1. Yeah Amazon tracks how many clicks your links get, and how many of those clicks convert into purchases… very few for me.

  6. I don’t add purchase links more so because I think my job is to introduce the book and let you decide if and where to buy it. You can buy any given book on multiple sites and I don’t have any connection causing me to want to support one vendor over another so I choose to let the reader pick and find it on their own. I do link to the authors website which almost always has buy links and I figure that is enough, plus a good way to support the author as a whole.

  7. I think when I first had affiliate links it was because I was hoping to make a little bit of money. I realize now that I will probably not make much money, but I still put the links. Its especially important to me on reviews of books I loved. I WANT everyone to buy it and read it. It’s why I put links to sites I don’t have an affiliate code for – to let you know you can buy it however you want. So please buy it, support this author and read this great book. Lol so it all goes back to why I started the blog in the first place – my love of books. And I put the links on the books I didn’t love because I have to have structure. I’m a bit odd that way. Great post!

  8. I’ve stopped including purchase links in my reviews too. I, too, just dislike the hassle, even if it doesn’t take very long, considering most people don’t really use them. I did make $5 one month from a purchase link because someone bought a $120 French book after clicking a link of mine(no idea how they ended up browsing for that book after an affiliate link, but hey!) That’s the most I’ve ever gotten per month and and it’s normally just maybe a dollar or two. Plus, I always feel weird including buy links on reviews for books I didn’t like!

  9. I include purchase links, but not the Amazon affiliates. I was doing it for awhile, but it was way too much work for way too little reward. So now I just use the easy “link” feature in blogger to link up to Amazon for people. But I really don’t think very many people click on them so perhaps I will do away with it altogether as well. I feel like most people are just going to add the book to their Goodreads, not immediately go buy it after reading a review.

  10. I only started putting the amazon purchase link up do to getting your UBB before that I thought it was to much of a hassle..lol. I don’t have an affiliate with them because for some reason Missouri won’t allow it. I do click on purchase links some times if I think it’s a book I really want to purchase or see how much it cost. I don’t do it very often but I do if the link is there..lol.

  11. I still include an amazon purchase link — but I have a copy and paste link with an image that works the same for every book, I just replace the AISN number to the correct one, which I find when I get the Goodreads link. It’s just a courtesy I offer… because I live in Missouri and since I live in Missouri I am unable to be (earn money from) an Amazon affiliate. Not that I ever made much to begin with. 🙂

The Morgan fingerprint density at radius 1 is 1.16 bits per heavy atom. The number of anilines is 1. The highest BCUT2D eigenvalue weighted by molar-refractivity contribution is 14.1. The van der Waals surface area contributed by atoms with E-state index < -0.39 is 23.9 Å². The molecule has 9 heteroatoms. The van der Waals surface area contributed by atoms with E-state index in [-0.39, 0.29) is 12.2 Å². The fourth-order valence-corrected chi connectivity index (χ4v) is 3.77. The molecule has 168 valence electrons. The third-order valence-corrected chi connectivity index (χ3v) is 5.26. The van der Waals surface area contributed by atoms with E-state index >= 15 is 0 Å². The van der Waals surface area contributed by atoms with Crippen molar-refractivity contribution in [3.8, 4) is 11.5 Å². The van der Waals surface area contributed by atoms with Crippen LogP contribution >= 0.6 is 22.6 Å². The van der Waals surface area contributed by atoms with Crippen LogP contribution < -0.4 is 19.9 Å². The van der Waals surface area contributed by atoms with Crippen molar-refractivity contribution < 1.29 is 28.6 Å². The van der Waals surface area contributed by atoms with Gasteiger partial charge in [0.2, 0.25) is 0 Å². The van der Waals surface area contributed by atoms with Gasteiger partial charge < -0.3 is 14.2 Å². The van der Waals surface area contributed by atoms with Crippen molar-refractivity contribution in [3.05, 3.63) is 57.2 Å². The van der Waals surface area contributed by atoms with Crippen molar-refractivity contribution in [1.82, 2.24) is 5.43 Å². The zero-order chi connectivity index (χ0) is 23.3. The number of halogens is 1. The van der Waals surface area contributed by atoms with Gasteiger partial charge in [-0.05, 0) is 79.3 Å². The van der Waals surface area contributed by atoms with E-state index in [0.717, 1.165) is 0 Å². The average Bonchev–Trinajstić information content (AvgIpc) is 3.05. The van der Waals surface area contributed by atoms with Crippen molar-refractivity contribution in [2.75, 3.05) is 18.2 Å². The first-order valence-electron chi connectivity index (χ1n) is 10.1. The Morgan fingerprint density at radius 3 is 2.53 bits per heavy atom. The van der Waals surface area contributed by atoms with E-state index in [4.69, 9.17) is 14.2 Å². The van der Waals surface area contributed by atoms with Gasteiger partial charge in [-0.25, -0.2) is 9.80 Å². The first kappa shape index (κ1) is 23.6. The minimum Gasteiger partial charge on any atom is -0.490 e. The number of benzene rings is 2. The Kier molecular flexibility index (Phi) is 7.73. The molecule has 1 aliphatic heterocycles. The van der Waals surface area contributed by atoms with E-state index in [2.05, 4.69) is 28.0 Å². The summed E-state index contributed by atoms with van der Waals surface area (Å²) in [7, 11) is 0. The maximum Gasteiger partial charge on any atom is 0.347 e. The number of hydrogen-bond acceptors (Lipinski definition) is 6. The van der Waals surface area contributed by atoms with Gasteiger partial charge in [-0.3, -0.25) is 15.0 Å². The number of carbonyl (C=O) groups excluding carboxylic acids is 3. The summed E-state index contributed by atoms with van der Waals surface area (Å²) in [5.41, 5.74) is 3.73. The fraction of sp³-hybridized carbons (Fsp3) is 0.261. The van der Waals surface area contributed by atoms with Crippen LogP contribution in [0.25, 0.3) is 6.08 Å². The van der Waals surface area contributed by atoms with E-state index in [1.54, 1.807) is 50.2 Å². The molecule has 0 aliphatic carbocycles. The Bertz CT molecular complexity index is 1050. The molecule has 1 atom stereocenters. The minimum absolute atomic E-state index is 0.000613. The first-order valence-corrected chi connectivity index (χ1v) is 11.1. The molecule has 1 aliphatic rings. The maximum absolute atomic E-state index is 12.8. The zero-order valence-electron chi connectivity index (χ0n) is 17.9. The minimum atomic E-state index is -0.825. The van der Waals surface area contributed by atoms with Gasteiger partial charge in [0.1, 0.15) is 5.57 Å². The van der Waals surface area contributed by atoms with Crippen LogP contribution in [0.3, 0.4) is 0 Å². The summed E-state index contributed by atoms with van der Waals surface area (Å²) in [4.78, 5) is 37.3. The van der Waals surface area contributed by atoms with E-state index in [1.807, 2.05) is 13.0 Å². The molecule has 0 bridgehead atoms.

12. It is a bit of a hassle to add the buy link, but I actually mostly do it for myself. I do hope it makes it easier and/or encourages the reader to get the book to read but when I’m posting my review on Amazon, I like to have the link ready to click on right there to make my copy and paste easier!

    But honestly I rarely click on the Amazon link in other bloggers reviews – usually I’ll check out the Goodreads link first and add the book there.

    Charlene @ Bookish Whimsy recently posted: Taking A Look At Book Ratings
  13. JUST yesterday I received .68 CENTS (US) from being a Book Depository affiliate… I think I had previously only made .30 cents before, LOL. I’m sure not getting rich on it, either! I’ve considered removing them before too.

    Also just read a blog post that including Amazon Affiliate links in e-mails (even RSS-feed pulled e-mails!!) is against their TOS, which is kinda ridiculous. Obviously they don’t really enforce it, but yeah.

    Rachelia (Bookish Comforts) recently posted: {Blog Tour: Review & Giveaway!} Jewel of the Thames by Angela Misri
    1. Woah are you serious? There are entire businesses out there that make their money by creating huge mailing lists, keeping an eye out on Amazon deals, then sending out deal links (affiliate links) to their email subscribers.

      Like BookBub, and there’s one other that I can think of.

      1. Yep, it’s a pretty ridiculous rule. Basically they want you to truncate your feed if you are sending out RSS-pulled emails. Here’s the post where I learned about it: http://amylynnandrews.com/amazon-associate-vilation/ She even chatted a few times with Amazon’s customer service to get all the details.

        The discussion in the comments is pretty good!

        Rachelia (Bookish Comforts) recently posted: {Blog Tour: Review & Giveaway!} Jewel of the Thames by Angela Misri
  14. First of all: new design! Ohmygosh I am so in love with it.
    I do include purchase links, and over my numerous months of blogging, I think they have maybe been clicked once or twice. YES I feel like it is a hassle. I do things in order, so by including three purchase links in my review, it takes me a few extra minutes to actually getting to write the review.